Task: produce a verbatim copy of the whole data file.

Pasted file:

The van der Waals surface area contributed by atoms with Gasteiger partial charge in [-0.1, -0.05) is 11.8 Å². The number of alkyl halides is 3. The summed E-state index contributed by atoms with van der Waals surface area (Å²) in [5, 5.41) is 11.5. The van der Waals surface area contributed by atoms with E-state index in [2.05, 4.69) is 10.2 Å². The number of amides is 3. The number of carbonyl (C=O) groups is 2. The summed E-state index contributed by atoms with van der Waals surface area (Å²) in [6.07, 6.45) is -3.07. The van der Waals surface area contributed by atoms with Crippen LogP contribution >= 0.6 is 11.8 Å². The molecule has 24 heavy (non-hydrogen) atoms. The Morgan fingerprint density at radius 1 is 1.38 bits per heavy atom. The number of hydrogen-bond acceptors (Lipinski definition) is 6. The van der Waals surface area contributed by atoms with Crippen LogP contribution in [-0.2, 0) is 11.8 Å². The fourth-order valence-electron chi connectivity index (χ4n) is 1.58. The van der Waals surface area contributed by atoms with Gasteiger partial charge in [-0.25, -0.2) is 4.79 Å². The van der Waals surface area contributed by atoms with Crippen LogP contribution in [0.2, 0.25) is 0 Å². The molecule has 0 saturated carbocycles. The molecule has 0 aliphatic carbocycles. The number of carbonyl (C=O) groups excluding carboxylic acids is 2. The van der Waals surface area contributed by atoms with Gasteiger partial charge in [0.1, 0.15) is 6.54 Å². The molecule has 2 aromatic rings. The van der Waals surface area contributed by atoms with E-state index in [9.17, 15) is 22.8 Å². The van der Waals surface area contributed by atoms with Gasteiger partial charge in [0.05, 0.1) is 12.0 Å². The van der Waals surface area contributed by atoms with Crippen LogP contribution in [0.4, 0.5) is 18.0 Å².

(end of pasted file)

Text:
The van der Waals surface area contributed by atoms with Gasteiger partial charge in [-0.1, -0.05) is 11.8 Å². The number of alkyl halides is 3. The summed E-state index contributed by atoms with van der Waals surface area (Å²) in [5, 5.41) is 11.5. The van der Waals surface area contributed by atoms with E-state index in [2.05, 4.69) is 10.2 Å². The number of amides is 3. The number of carbonyl (C=O) groups is 2. The summed E-state index contributed by atoms with van der Waals surface area (Å²) in [6.07, 6.45) is -3.07. The van der Waals surface area contributed by atoms with Crippen LogP contribution >= 0.6 is 11.8 Å². The molecule has 24 heavy (non-hydrogen) atoms. The Morgan fingerprint density at radius 1 is 1.38 bits per heavy atom. The number of hydrogen-bond acceptors (Lipinski definition) is 6. The van der Waals surface area contributed by atoms with Crippen LogP contribution in [-0.2, 0) is 11.8 Å². The fourth-order valence-electron chi connectivity index (χ4n) is 1.58. The van der Waals surface area contributed by atoms with Gasteiger partial charge in [-0.25, -0.2) is 4.79 Å². The van der Waals surface area contributed by atoms with Crippen LogP contribution in [0.2, 0.25) is 0 Å². The molecule has 0 saturated carbocycles. The molecule has 0 aliphatic carbocycles. The number of carbonyl (C=O) groups excluding carboxylic acids is 2. The van der Waals surface area contributed by atoms with Gasteiger partial charge in [0.1, 0.15) is 6.54 Å². The molecule has 2 aromatic rings. The van der Waals surface area contributed by atoms with E-state index in [9.17, 15) is 22.8 Å². The van der Waals surface area contributed by atoms with Gasteiger partial charge in [0.05, 0.1) is 12.0 Å². The van der Waals surface area contributed by atoms with Crippen LogP contribution in [0.4, 0.5) is 18.0 Å².